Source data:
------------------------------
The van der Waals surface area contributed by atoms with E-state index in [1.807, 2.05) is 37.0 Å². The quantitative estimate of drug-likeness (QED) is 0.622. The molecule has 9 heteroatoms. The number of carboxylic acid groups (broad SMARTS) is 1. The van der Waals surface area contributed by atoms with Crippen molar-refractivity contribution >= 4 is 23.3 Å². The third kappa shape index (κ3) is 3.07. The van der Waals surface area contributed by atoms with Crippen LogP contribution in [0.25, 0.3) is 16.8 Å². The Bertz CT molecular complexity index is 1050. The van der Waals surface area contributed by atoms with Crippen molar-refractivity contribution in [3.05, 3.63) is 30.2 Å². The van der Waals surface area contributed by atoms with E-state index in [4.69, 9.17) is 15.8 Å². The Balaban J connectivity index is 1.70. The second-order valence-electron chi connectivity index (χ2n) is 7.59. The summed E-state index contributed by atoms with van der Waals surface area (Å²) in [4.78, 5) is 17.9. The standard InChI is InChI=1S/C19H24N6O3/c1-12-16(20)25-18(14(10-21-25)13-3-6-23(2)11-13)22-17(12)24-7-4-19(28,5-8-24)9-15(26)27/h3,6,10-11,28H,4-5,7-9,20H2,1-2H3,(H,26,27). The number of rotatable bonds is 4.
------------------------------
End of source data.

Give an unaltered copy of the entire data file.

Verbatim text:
The van der Waals surface area contributed by atoms with E-state index in [1.807, 2.05) is 37.0 Å². The quantitative estimate of drug-likeness (QED) is 0.622. The molecule has 9 heteroatoms. The number of carboxylic acid groups (broad SMARTS) is 1. The van der Waals surface area contributed by atoms with Crippen molar-refractivity contribution >= 4 is 23.3 Å². The third kappa shape index (κ3) is 3.07. The van der Waals surface area contributed by atoms with Crippen LogP contribution in [0.25, 0.3) is 16.8 Å². The Bertz CT molecular complexity index is 1050. The van der Waals surface area contributed by atoms with Crippen molar-refractivity contribution in [3.05, 3.63) is 30.2 Å². The van der Waals surface area contributed by atoms with E-state index in [4.69, 9.17) is 15.8 Å². The Balaban J connectivity index is 1.70. The second-order valence-electron chi connectivity index (χ2n) is 7.59. The summed E-state index contributed by atoms with van der Waals surface area (Å²) in [4.78, 5) is 17.9. The standard InChI is InChI=1S/C19H24N6O3/c1-12-16(20)25-18(14(10-21-25)13-3-6-23(2)11-13)22-17(12)24-7-4-19(28,5-8-24)9-15(26)27/h3,6,10-11,28H,4-5,7-9,20H2,1-2H3,(H,26,27). The number of rotatable bonds is 4.